Except, if you noticed the title, this blog post is just part one. I sat down at the beginning of the night thinking I'd recap the event and the book in one post. Then as things got interesting I thought one post to recap followed by my own Twilight thoughts. Then I went and bought his freaking book so now you get this recap post, a review of Spotlight followed finally by my own Twilight thoughts. My first blog series! I'm so excited.

So let's dive in, shall we?

First of all: once again, I was one of the youngest people in the room. Right before the event started a few girls who looked like they were probably still in college slipped in, but the vast majority of the audience looked like they were grandparents of Twilight fans. I find it really weird that I go to these events on children's and YA literature and where I suspect I should be the oldest and instead find myself feeling like a whippersnapper intruding on the grown ups' space.

John Granger has previously made a name for himself as the Hogwarts Professor - he was one of the first writing academically to defend the Harry Potter novels, and his approach to both HP and Twilight were very similar. He started out sure that he was going to hate both series, but quickly found himself fascinated by them and wanting to examine them more deeply.

He's also intrigued by the backlash these super popular books receive. Sales figures for both the Harry Potter and Twilight series are astronomical (he said the estimate is that by the time the second Deathly Hallows movie is released roughly one billion Harry Potter books will have been sold), yet many people claim they're trash and hardly worth reading and anyone who does read them is childish (a defensible stance if you're actually a child but not if you're a professional adult). So when Granger comes across a book as phenomenally successful as these ones have been, he has three questions he asks: Why is it so popular? Why do some people hate it? What is the author's takeaway message?

The answer to the first one is fairly simple: these books do what we want a book to do, ie tell a good story. Both Harry Potter and Twilight tell some very fundamental stories - neither JK Rowling or Stephenie Meyer reinvented the wheel here. If we use the traditional methods of literary criticism, Twilight falls apart in seconds flat - the kindest thing you can say about Meyer's prose is it is pedestrian, with a vocabulary no higher than high school (almost exactly my original thoughts). But with over 70 million books sold, there really has to be more going on here then all of us losing our minds and finding pedestrian writing to actually be amazing.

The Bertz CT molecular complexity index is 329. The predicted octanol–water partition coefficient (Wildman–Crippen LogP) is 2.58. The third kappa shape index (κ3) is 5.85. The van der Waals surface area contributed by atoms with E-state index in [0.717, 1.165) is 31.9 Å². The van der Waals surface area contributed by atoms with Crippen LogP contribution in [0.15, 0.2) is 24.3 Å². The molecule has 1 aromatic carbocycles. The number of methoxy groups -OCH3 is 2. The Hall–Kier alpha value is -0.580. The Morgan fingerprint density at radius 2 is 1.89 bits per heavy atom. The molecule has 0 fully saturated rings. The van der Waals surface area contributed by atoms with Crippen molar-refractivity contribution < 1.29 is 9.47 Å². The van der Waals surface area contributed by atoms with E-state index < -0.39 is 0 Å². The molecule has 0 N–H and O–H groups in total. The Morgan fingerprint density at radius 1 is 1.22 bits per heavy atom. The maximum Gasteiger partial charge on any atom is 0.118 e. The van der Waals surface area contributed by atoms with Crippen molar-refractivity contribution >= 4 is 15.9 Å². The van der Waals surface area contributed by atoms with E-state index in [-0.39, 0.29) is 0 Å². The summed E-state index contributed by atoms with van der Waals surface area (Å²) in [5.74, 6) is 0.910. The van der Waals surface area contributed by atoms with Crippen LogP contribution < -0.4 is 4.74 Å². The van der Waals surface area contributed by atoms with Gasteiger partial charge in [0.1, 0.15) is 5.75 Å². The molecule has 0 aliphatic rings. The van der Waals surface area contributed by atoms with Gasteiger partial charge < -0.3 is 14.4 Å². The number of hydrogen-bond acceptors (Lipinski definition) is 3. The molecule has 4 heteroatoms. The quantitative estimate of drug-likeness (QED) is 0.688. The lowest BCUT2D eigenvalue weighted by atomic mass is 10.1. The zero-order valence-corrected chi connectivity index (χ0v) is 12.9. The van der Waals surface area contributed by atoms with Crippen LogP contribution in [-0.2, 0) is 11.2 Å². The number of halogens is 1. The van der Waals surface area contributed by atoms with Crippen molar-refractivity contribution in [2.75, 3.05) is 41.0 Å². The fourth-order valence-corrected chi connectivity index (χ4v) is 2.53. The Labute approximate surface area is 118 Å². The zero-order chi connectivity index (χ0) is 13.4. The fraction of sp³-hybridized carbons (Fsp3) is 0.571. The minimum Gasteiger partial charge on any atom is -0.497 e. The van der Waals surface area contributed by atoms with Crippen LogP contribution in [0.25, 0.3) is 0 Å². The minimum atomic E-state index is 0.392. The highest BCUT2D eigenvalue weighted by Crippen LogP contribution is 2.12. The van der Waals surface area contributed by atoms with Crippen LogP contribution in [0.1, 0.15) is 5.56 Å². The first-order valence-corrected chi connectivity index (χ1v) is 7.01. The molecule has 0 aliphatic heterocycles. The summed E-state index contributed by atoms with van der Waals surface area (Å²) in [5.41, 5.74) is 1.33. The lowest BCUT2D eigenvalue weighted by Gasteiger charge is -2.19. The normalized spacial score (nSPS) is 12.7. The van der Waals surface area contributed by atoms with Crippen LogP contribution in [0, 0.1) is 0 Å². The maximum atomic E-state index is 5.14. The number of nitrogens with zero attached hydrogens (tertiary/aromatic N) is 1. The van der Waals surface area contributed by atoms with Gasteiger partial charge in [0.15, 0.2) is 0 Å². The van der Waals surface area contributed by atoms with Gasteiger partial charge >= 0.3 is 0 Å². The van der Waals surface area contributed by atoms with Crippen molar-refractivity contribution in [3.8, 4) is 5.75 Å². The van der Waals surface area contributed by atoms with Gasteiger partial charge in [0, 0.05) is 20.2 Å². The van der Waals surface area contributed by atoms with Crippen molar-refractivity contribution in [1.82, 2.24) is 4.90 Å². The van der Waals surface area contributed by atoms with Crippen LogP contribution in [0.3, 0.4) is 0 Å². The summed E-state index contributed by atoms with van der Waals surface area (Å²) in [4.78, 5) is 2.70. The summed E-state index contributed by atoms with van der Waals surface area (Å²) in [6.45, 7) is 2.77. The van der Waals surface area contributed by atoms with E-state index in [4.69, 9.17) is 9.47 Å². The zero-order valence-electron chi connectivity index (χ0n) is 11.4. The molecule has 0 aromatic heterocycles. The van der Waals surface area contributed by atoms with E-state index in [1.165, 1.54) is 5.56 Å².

So Granger uses iconological criticism, which dates back to medieval reading techniques, using four "senses" to break down a book: 1. Surface (what's the plot?) 2. Moral (who are the good guys, who are the bad? Still the surface, but with a little more texture) 3. Allegorical (going beneath the surface, seeing what else the text represents) 4. Anagogical (mythic elements). When a story can hit all four of these elements, then you come away with a story that speaks to part of the human experience and will draw a wide audience.

I don't want to give point by point details explaining everything about these four points, so I'll simply bullet point some highlights:

  • Narrative voice is one of the first choices and author makes - and if you don't like that choice you won't like the book. This is clearly a problem for a lot of people regarding Bella - to a lot of us she comes across as a terrible character so we simply don't want to be inside her head for a whole book, let alone four huge books.
  • The core moral resonates with us because it is explicitly the greater moral narrative of 21st century post-modernity (Confession: when this part of the lecture started, I zoned out and tweeted a shoutout to my college post-modernism professor who I couldn't freaking stand). That moral? The 21st century meta-narrative (those in power are good and right) is absolutely wrong and it's those that are discriminated against that are the true heroes (in this case, the Cullen-clan of vampires are misunderstood and persecuted by the vampire Powers That Be for their non-human-eating ways)
  • The principal allegory of the series is God's love for man and man's longing for an eternal relationship with him. Also? It's a blatant retelling of the Adam and Eve story from Genesis.
  • The anagogical level totally lost me. I think you'll have to wait for me to actually finish reading the book before I can fully explain this part. Spent a lot of time talking about some of the tenets of the LDS religion at this point and we were running short on time so my notes are a muddled mess.

Essentially, Granger's argument boils down to we can't understand Twilight without understanding Mormonism. I haven't studied Mormonism or finished reading Spotlight, so I can't speak on this as an expert, but he provided some credible examples. For instance, large parts of the Cullen-family story and Bella's story can be read as a whitewashed version of Mormon history. Meadows are frequently represented because when Meyer had her famous dream of Edward and Bella in a meadow, several books had just been published about the Mountain Meadows massacre where Mormons slaughtered over a hundred people emigrating to California. In Twilight, the Cullens are representative of the Mormon faith, and they are far from violent. In reality, the Mormon faith is an extremely evangelical one - yet when human-eating vampires visit Forks, Carlisle makes no attempt to win them over to his peaceful ways.